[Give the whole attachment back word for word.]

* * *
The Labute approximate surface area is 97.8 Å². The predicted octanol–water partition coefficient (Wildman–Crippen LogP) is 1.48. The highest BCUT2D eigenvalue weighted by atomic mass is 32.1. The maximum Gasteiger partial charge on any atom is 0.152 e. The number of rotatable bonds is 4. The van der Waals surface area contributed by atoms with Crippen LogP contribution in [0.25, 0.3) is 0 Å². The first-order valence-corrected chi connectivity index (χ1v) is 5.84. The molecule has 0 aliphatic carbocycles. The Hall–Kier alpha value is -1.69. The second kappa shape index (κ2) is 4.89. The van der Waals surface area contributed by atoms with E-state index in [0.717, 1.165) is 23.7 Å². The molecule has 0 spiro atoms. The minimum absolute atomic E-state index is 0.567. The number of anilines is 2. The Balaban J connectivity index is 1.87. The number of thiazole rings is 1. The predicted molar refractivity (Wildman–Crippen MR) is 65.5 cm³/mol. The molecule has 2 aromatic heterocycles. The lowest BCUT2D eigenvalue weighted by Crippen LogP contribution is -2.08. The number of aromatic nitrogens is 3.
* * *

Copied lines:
The Labute approximate surface area is 97.8 Å². The predicted octanol–water partition coefficient (Wildman–Crippen LogP) is 1.48. The highest BCUT2D eigenvalue weighted by atomic mass is 32.1. The maximum Gasteiger partial charge on any atom is 0.152 e. The number of rotatable bonds is 4. The van der Waals surface area contributed by atoms with Crippen LogP contribution in [0.25, 0.3) is 0 Å². The first-order valence-corrected chi connectivity index (χ1v) is 5.84. The molecule has 0 aliphatic carbocycles. The Hall–Kier alpha value is -1.69. The second kappa shape index (κ2) is 4.89. The van der Waals surface area contributed by atoms with E-state index in [0.717, 1.165) is 23.7 Å². The molecule has 0 spiro atoms. The minimum absolute atomic E-state index is 0.567. The number of anilines is 2. The Balaban J connectivity index is 1.87. The number of thiazole rings is 1. The predicted molar refractivity (Wildman–Crippen MR) is 65.5 cm³/mol. The molecule has 2 aromatic heterocycles. The lowest BCUT2D eigenvalue weighted by Crippen LogP contribution is -2.08. The number of aromatic nitrogens is 3.